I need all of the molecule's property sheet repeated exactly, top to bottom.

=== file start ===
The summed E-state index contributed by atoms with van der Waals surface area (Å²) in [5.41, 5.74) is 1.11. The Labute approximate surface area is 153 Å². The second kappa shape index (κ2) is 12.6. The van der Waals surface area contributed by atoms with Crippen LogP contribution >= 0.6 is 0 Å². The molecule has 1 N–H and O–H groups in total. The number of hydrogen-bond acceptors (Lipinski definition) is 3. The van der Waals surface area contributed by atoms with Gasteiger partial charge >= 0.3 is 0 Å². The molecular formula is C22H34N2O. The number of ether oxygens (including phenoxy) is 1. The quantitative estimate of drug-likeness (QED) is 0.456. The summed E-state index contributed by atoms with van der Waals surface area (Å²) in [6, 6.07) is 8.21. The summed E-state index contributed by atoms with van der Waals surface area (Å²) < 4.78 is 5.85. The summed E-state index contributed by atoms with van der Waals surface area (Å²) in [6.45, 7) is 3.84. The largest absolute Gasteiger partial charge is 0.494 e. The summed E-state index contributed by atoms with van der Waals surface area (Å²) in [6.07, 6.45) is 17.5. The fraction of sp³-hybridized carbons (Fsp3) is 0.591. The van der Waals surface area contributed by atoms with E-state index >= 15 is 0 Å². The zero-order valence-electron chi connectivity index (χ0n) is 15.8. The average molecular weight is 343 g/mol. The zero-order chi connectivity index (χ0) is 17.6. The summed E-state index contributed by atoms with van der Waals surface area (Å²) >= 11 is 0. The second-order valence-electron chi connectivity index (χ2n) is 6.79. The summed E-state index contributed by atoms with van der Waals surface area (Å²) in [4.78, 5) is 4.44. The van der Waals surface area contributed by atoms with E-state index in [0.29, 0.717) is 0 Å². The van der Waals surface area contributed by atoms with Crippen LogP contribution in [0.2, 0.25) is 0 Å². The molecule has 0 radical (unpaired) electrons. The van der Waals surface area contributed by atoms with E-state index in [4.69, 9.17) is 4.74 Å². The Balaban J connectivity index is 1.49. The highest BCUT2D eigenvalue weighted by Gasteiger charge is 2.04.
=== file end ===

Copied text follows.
The summed E-state index contributed by atoms with van der Waals surface area (Å²) in [5.41, 5.74) is 1.11. The Labute approximate surface area is 153 Å². The second kappa shape index (κ2) is 12.6. The van der Waals surface area contributed by atoms with Crippen LogP contribution >= 0.6 is 0 Å². The molecule has 1 N–H and O–H groups in total. The number of hydrogen-bond acceptors (Lipinski definition) is 3. The van der Waals surface area contributed by atoms with Gasteiger partial charge >= 0.3 is 0 Å². The molecular formula is C22H34N2O. The number of ether oxygens (including phenoxy) is 1. The quantitative estimate of drug-likeness (QED) is 0.456. The summed E-state index contributed by atoms with van der Waals surface area (Å²) in [6, 6.07) is 8.21. The summed E-state index contributed by atoms with van der Waals surface area (Å²) < 4.78 is 5.85. The summed E-state index contributed by atoms with van der Waals surface area (Å²) in [6.45, 7) is 3.84. The largest absolute Gasteiger partial charge is 0.494 e. The summed E-state index contributed by atoms with van der Waals surface area (Å²) in [6.07, 6.45) is 17.5. The fraction of sp³-hybridized carbons (Fsp3) is 0.591. The van der Waals surface area contributed by atoms with E-state index >= 15 is 0 Å². The zero-order valence-electron chi connectivity index (χ0n) is 15.8. The average molecular weight is 343 g/mol. The zero-order chi connectivity index (χ0) is 17.6. The summed E-state index contributed by atoms with van der Waals surface area (Å²) >= 11 is 0. The second-order valence-electron chi connectivity index (χ2n) is 6.79. The summed E-state index contributed by atoms with van der Waals surface area (Å²) in [4.78, 5) is 4.44. The van der Waals surface area contributed by atoms with E-state index in [0.29, 0.717) is 0 Å². The van der Waals surface area contributed by atoms with Crippen LogP contribution in [0.2, 0.25) is 0 Å². The molecule has 0 radical (unpaired) electrons. The van der Waals surface area contributed by atoms with E-state index in [4.69, 9.17) is 4.74 Å². The Balaban J connectivity index is 1.49. The highest BCUT2D eigenvalue weighted by Gasteiger charge is 2.04.